Consubstantiation is a philosophical theory that, like the competing theory of transubstantiation, attempts to describe the nature of the Christian Eucharist in concrete metaphysical terms. It holds that during the sacrament the fundamental substance of the body and blood of Christ are present alongside the substance of the bread and wine, which remain present. Transubstantiation differs from consubstantiation in that it postulates that, through consecration by the priest, one set of substances (bread and wine) is exchanged for another (the Body and Blood of Christ) or that, according to some, the reality of the bread and wine become the reality of the body and blood of Christ. The substance of the bread and wine do not remain, but their accidents (superficial properties like appearance and taste) remain.
Consubstantiation is commonly—though erroneously—associated with the teachings of Martin Luther and Philipp Melanchthon. Lutheran teachings reject any attempt to explain philosophically the means by which Christ is present in the Eucharist. Luther did teach that the body and blood of Christ are present "in, with, and under the forms" of bread and wine, and present-day Lutherans hold to this statement while disagreeing about its exact meaning. Some Lutherans do use the term "consubstantiation" to refer to this belief, but the theology intended is not the same as the philosophical theory described above. Luther illustrated his belief about the Eucharist "by the analogy of the iron put into the fire whereby both fire and iron are united in the red-hot iron and yet each continues unchanged," ^ 1^ a concept which he called sacramental union. Consubstantiation is affirmed by a minority of Christians, including some Eastern Orthodox churches.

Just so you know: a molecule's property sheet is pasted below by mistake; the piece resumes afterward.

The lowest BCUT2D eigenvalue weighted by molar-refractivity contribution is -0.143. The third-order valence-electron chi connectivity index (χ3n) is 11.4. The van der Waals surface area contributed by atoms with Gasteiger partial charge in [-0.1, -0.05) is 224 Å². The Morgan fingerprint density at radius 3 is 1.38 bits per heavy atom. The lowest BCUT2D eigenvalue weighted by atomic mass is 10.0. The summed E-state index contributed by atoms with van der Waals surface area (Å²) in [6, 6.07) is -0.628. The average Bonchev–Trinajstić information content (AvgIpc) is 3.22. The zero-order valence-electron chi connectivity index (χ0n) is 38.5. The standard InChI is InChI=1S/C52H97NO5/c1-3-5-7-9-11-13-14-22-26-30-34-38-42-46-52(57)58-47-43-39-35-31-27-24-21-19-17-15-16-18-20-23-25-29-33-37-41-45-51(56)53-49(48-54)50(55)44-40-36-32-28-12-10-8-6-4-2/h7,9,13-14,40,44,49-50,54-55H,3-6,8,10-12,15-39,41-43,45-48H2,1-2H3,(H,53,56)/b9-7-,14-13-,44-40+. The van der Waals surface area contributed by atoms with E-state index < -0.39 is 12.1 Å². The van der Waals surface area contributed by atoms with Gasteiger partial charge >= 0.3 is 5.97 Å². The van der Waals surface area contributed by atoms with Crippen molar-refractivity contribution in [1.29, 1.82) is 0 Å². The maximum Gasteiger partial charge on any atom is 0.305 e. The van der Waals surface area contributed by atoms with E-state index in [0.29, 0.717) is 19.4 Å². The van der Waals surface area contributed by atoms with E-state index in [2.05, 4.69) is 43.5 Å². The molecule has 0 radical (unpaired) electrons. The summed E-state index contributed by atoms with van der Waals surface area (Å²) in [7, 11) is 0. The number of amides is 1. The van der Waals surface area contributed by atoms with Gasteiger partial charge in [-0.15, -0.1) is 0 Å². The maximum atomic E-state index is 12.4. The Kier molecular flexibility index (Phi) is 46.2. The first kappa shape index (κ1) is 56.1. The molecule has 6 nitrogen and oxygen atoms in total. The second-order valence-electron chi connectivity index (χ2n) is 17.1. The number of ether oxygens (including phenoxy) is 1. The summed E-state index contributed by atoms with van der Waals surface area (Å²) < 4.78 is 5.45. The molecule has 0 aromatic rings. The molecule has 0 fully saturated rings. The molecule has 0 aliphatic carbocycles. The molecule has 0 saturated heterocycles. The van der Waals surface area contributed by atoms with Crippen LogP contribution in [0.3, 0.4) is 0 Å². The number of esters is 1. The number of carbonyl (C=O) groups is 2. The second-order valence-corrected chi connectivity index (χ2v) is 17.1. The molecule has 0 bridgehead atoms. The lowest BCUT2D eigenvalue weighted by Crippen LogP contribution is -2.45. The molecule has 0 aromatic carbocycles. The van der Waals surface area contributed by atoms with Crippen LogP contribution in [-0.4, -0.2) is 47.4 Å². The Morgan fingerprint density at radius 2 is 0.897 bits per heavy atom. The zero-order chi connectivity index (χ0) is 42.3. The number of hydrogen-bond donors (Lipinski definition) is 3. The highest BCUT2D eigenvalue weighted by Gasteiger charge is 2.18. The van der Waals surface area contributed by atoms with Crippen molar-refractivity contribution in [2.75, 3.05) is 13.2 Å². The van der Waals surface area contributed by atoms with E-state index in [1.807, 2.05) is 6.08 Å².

- Against the Heavenly Prophets (1525) and Confession Concerning Christ's Supper (1528) as quoted in The Oxford Dictionary of the Christian Church, F.L. Cross, Ed., London: Oxford, 1958, p. 337.